Tucson lost one of its most fervent community champions when Don Luria, 87, passed away after a short illness, surrounded by family, at his Tucson home on Dec. 25. He leaves a legacy of accomplishment in, business, government, education and nonprofit service across more than 50 organizations spanning 65 years.
His favorite quote that sums up how he viewed life was one from Winston Churchill he carried in his wallet: “We make a living by what we get, but we make a life by what we give.”
Born March 15, 1935, in Philadelphia, Donald Steven Luria moved to Tucson in 1981 and bought the Tasting Spoon cooking school. It was there he met future wife and famed local chef Donna Nordin, with whom he started Café Terra Cotta in 1986.
Luria went on to co-found Tucson Originals, an alliance of independently owned local restaurants, purveyors and partners working together to raise awareness of the rich and vibrant culinary community in Tucson and Pima County. He also headed up the Council of Independent Restaurants of America. Among the accomplishments of which Luria was most proud are the successes of former Terra Cotta staff members who went on to open their own restaurants: Feast, Kingfisher, Rocco’s Pizza, as well as F&B in Scottsdale.
Luria’s community contributions were focused on bringing the community together, particularly around the arts, He served as board president of the Tucson Museum of Art, Arizona Citizens for the arts, Advisory Board of UApresents, CIRA, the national board of the Urban & Regional Systems Association, Tucson Culinary Foundation, Slow Food Tucson, Advisory Board of the Arizona State Museum and more than 25 others.
He was a visionary bringing new ideas to the community and philanthropy, including the Ponies de Pueblo, many of which are still on display.
A recipient of numerous awards, Luria’s honors included the Scottsdale Center for the Arts inaugural Lifetime Achievement Award, Copper Cactus for community service, Father’s Day Council Father of the Year in 2001, Governor’s Award for service to the arts, Tucson Weekly Art Patron of the Year (twice), Arizona Theatre Company’s Georgie Award. He and wife Donna Nordin jointly received UApresents’ Philanthropists of the year and Compass Health Plans Dynamic Duo.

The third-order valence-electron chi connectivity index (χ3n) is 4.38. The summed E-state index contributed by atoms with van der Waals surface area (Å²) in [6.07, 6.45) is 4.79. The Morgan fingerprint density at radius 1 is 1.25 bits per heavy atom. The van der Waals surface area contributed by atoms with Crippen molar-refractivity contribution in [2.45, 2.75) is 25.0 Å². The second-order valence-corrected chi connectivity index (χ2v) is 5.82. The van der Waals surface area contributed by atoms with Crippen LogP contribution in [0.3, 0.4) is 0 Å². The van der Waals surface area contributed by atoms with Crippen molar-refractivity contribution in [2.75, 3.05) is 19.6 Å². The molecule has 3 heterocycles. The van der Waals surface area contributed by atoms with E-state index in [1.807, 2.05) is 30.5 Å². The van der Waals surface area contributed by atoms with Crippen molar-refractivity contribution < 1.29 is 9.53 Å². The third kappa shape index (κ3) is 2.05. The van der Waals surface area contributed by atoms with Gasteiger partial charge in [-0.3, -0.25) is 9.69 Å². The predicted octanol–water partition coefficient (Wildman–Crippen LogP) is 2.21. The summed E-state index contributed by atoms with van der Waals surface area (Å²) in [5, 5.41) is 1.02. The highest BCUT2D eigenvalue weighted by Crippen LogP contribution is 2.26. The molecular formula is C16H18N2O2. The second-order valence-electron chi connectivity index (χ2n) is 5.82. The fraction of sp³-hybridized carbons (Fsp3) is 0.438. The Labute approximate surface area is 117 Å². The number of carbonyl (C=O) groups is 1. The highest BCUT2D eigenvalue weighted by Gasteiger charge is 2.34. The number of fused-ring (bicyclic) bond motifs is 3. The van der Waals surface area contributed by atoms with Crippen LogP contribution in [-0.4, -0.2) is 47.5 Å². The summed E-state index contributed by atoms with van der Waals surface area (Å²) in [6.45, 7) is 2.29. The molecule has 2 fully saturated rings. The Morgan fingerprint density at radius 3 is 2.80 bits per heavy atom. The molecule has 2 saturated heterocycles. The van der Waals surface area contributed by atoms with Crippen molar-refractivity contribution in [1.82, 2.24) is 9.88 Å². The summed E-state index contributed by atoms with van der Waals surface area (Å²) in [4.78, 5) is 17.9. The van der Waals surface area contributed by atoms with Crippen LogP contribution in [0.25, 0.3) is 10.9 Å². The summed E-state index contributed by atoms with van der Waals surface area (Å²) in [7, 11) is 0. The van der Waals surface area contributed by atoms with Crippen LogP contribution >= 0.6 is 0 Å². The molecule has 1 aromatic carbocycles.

His previous experience included the Office of Planning & Development in the District of Columbia Mayor’s office, the Center for Applied User Research in the U.S. Department of Census Bureau of the Census and the US Department of Housing & Urban Development’s Office of Policy Development and Research and System Development Corporation. He also worked for IBM Lehigh & Northampton Counties’ Joint Planning Commissions. His first job was in his family business, Luria Steel & Trading Corporation
In the area of education, he participated in leading seminars for the National League of Cities, US Conference of Mayors; lectured at the University of Connecticut, University of Denver, Christian University, the University of Iowa, Massachusetts Institute of Technology, Lehigh University, Lafayette University, Boise State College, University of North Carolina and the University of Florida.
Luria earned a bachelor’s degree in fine arts from Washington & Lee University and a master’s degree in business economics from Lehigh University.
He is survived his wife, Donna Nordin; children Debbie (Wednesday), Cindie, Michael and Andrew (Jeffery Luria); grandchildren Ryan, Casey, Hunter, Max, and great grandchildren Timothy and Hadley. Another granddaughter, Kelsey, predeceased him. Services will be held at 11 am Jan. 8 at Evergreen Cemetery. Memorial donations can be made to the Bald Beauties Project (www.baldbeautiesproject.org).